“The job of the inspection team, which will be deputed from the Hyderabad office will be to inspect the offices of insurance companies  and insurance brokers’ which are based out of Mumbai. It was getting difficult for us to send the inspection teams from Hyderabad on a frequent basis and hence the decision to set up full fledged regional office ,” he added.

Spread across 5,000 sq ft area, the regional office will operate from the Royal Insurance building near Churchgate which will be rented it out to Irda by Kolkata-based National Insurance Company which owns the building.

The New Delhi office, spread across  2000 sq ft area is quite small and it has got a survey and liaisoning team operating from there, which is headed by Mukesh Sharma, joint director, IRDAI. .

It must be recollected Maharashtra along with other states were in a race to host the IRDA headquarter in 2000.  The then chief minister of Maharashtra, Vilasrao Desmukh had even offered land free of cost in the push Band  Kurla Complex (BKC) to locate IRDA’s head office  but Chandra Babu Naidu, -the present chief minister Telengana- who was the chief minister of undivided Andhra Pradesh had managed to pip others in getting IRDA’s  head office in Hyderabad.

Source: AIP News Bureau

Date: 21-09-2015

ONE-ON-ONE – Expat CEO will require foreign regulator’s nod: IRDAI chief

The passage of the amendments to the Insurance Act has resulted in increased activity in the sector. In an interview with TOI, Insurance Regulatory and Development Authority of India (IRDAI) chairman T S Vijayan clarifies on some of the fine print relating to the liberalization. Excerpts:

Have you directed insurance companies to go public and get listed on the stock exchanges?

We have come out with a discussion paper on this. There is no time frame for this. Having listed companies will improve the level and frequency of disclosures. At the time of liberalization, though it was not specifically mentioned, the spirit of the legislation was that promoters should gradually dilute their stake and there should be professionally managed companies.

There has been some dis cussion on the joint venture companies being `Indian’.Arethere any guidelines on these?

Of the half a dozen or so companies that have sought to raise foreign direct investment, one has received approval.There is an item in the legislation that the companies should have Indian management.We do not have a separate definition of our own. We are only seeking clarification from the companies on how they are ensuring compliance. The Companies Act is very strict on this, but all we are trying to see is whether board representation is in keeping with the ownership. We want that the companies should be board-run and we cannot have a situation where promoters submit an agreement giving the foreign partner all rights.

Does the CEO need to be an Indian? What about chief executive on secondment from the foreign partner?

If the employee who is on secondment from the foreign company is appointed by the Indian board, we do not have any problem. However, in such cases, we will be seeking a clearance from their domestic regulator. This may take some time.

Will the FDI limits be applicable only to insurance companies or to all intermediaries?

The foreign direct investment limit will apply to all intermediaries, includingbrokers, surveyors and third-party ad ministrators. The foreign direct investment limit in these companies will also go up to 49%. It is only in the case of corporate agents, where existing entities can take up insurance broking, that the FDI limits will not apply.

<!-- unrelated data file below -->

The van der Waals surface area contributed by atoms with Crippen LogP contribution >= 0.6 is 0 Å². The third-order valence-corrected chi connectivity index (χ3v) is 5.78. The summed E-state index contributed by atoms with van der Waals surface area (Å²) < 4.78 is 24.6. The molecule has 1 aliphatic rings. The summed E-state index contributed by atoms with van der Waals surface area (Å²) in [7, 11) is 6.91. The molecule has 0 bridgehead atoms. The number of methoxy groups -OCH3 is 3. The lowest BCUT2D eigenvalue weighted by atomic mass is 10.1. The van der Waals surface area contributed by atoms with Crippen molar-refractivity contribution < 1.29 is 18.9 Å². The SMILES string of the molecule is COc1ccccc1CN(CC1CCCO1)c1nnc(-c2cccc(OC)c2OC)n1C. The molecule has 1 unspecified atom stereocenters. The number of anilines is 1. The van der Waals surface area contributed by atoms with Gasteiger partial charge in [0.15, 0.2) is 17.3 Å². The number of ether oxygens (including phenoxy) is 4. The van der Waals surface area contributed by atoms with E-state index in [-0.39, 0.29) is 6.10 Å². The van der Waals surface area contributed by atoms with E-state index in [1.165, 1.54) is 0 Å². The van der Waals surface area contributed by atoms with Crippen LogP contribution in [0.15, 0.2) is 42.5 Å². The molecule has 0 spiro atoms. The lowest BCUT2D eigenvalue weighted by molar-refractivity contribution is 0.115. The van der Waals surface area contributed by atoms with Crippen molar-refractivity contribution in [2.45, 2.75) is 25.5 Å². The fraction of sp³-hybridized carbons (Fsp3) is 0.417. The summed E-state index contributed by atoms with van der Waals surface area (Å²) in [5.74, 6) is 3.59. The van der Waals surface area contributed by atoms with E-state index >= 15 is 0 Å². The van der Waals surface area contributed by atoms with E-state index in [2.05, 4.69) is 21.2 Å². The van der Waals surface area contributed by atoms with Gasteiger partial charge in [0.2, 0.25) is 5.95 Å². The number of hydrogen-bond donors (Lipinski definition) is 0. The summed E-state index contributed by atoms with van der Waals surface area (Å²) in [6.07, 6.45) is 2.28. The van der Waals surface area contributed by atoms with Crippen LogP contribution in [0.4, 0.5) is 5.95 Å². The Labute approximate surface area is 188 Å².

Do you have plans to open up banks for distribution of products of more than one insurance company?

We have allowed banks to sell products of more than one insurance company . There is no compulsion on them to sell products of multiple companies, but we are seeking clarification from them on how they are meeting all the requirements of their clients through this partnership.

When will you open an office in Mumbai?

Our Mumbai regional office is ready and it will be opened in the first week of October. We are planning to have a couple of departments, including inspection department, in this office.

Source : Times of India

Date : 15th Sept, 2015

Star Health Looks to Raise Rs. 400 crore to Fund Expansion

Chennai-based Star Health Insurance is looking to raise `. 400 crore from a clutch of private equity investors to fund its expansion plans, according to its chairman and managing director V Jagannathan.

Star Health is a joint venture between ICICI Venture, Sequoia Capital, Tata Capital Growth Fund, Alpha TC Holdings and Oman Insurance Company . “We have appointed JM Financial to raise this fund,“ Jagannathan said, adding that Star Health needs capital to grow its business.According to Jagannathan, last year the company grew its gross written premium income by 34%.He said the industry has the potential to grow at 25-30% a year.

Health insurance business accounts for about a quarter of the total non-life insurance business in the country. Penetration of the insurance industry has grown at a steady pace since non-state companies were allowed in 2000.

Penetration, defined as the ratio of insurance premiums to GDP, was 2.71% at the time. It rose to 4% at the end of March 2012. Nonlife insurance penetration was 0.60-0.78% over the past decade, despite health insurance growing at a 30% compounded annual rate over the past seven years.

Star Health has a capital base `651 crore. It is the first stanof .dalone health insurance company and is dealing with personal accident, mediclaim and overseas travel insurance. The company has moved away from writing mass government policy like Rashtriya Swasthya Bima Yojana. Jagannathan said that Star Health is writing mostly retail health policies, which account for 90% of its book. “We do not write much corpo rate business as it is not adequately priced,“ he said.

The government hiked foreign direct investment in insurance from 26% to 49% in March 2015.The company posted a profit of . 50 crore in the first quarter of the ` financial year. It came up with rights issue of ` . 75 crore earlier this financial year. The company operates through a network of 290 branch offices.

Source: Economic Times

Date:11/9/2015